Morris Bumberger, PMP, a Certified Project Management Professional from Finksburg, MD secretly engaged in a twisted plot to sicken his office co-workers by wiping his cold virus germs all over commonly touched surfaces.
On Tuesday afternoon, Bumberger developed a slight tickle in his throat but assumed the stale, dry office air was to blame. He sipped some water and continued on with his day. During his morning commute on Wednesday, he started sneezing and began worrying he may be coming down with a cold. By lunchtime his left nostril was clogged and he had a full-on sore throat. Bumberger considered leaving early to avoid spreading his misfortune, but instead embraced a more sinister path.
The Plan to Sicken Co-workers is Conceived
Bumberger quietly swallowed decongestant pills he found in a makeshift medicine cabinet located in the office kitchen. He sat in a stall in the men’s bathroom and typed a risk impact/probability table of his plan while a throat lozenge slowly dissolved in his mouth. Bumberger was empowered by the fantasy of sickening his co-workers, especially given how disregarded he felt recently during failed efforts to mediate the NUDE walkout. Yet, he was also feeling increasingly sick and really wanted to go home to nap and rest. After reassessing his plan once more, he was determined to launch and execute Project Disruptive Synergy. So, he put his phone in his pocket, finished wiping, diligently washed his hands (I know, seems counter productive), and returned to his office to exact revenge.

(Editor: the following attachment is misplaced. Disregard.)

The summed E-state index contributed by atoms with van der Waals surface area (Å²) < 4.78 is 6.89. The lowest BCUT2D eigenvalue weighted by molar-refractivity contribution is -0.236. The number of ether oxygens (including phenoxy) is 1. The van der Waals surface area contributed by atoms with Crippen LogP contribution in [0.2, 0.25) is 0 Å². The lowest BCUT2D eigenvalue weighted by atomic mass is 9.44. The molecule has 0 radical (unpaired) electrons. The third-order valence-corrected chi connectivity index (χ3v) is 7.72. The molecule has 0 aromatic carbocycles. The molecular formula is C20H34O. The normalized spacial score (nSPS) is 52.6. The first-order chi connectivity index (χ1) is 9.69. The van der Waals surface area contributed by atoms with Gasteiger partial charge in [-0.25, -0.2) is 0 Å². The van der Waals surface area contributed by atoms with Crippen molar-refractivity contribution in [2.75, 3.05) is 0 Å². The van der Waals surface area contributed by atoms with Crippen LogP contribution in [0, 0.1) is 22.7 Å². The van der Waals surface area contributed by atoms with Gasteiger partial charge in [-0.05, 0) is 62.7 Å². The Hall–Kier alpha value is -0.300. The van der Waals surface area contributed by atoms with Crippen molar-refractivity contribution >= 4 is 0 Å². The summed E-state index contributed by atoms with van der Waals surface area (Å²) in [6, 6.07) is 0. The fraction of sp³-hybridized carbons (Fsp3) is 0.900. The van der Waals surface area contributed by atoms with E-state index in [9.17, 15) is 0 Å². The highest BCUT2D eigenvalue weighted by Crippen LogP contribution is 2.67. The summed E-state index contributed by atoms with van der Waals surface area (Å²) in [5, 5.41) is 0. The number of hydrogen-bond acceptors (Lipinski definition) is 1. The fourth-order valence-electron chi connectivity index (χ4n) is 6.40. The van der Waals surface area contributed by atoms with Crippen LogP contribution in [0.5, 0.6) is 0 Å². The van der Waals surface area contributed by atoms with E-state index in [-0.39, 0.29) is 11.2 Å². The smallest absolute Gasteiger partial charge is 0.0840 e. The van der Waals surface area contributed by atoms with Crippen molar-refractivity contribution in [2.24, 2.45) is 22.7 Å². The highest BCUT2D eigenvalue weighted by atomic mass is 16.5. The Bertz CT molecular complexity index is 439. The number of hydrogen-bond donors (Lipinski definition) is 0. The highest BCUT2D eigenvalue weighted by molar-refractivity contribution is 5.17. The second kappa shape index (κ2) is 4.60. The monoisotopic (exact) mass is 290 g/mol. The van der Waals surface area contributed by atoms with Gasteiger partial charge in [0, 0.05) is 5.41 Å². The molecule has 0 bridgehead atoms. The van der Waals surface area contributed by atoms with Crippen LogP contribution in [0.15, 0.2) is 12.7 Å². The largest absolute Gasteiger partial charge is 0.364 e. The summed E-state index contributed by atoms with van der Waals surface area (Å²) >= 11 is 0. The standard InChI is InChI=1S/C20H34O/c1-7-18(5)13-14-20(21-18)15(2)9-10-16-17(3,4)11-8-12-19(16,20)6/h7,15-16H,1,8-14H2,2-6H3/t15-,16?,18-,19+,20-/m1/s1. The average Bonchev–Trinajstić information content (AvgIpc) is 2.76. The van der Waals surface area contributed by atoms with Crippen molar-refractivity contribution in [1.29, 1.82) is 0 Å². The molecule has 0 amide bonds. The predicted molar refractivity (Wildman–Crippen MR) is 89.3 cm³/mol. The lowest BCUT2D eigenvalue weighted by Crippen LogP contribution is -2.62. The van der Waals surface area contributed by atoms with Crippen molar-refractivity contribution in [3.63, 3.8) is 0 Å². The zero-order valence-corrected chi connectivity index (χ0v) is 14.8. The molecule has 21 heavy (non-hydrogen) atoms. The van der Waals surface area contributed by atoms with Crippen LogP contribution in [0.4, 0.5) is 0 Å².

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The Plan is Launched and Executed
Back in his office, he blew his nose and made sure not to neatly fold the tissue to make sure his germy secretions made contact with his bare fingers. For good measure, he coughed twice directly into his cupped palm covering himself in airborne virus droplets. Fighting the urge to pump the bottle of hand sanitizer he keeps on his desk, Bumberger got up and walked directly to the office printer and placed his hands on all of the buttons and paper tray handles. Feeling emboldened by his first subversive act, he licked the tip of each his fingers and walked office to office initiating uneasy small-talk with co-workers, using subterfuge to transfer his aggressive germs to their door handles. Where possible, Bumberger awkwardly placed his palms on desk surfaces and volunteered to type in the search terms on their keyboard to show them the hilarious “Cats hyped up on coffee” memes and placed active rhinovirus on 13 keyboard letters, the enter button and the mouse.
Bumberger finished out his Wednesday by typing an email to his direct boss, resources from his project team, with a CC to the Human Resources department indicating that he had developed symptoms overnight and would not be in to the office Thursday or Friday due to sickness. He carefully scheduled a delayed delivery of the email for 6am Thursday morning.
Initially, Bumberger’s co-workers were suspicious that he was taking an early out of town vacation when he took sick leave on a Thursday and Friday preceding a three-day weekend. But by Friday afternoon, a number of people in his office became more sympathetic as their own cold symptoms developed.
A much-improved Bumberger returned to work on Tuesday and participated in a hallway conversation with sore-throated colleagues pondering who started the office contagion. A particularly entitled ‘Millennial’ from accounting, Amelia Simpson, insisted the source of the virus was “definitely someone with kids” and then flippantly stated as she departed the conversation, “Morris, you couldn’t have kids so I know it wasn’t you.”
Bumberger smirked and returned to his office feeling righteous and justified. He sat down and updated a Statistical Task Estimation Worksheet he had been thinking about all weekend.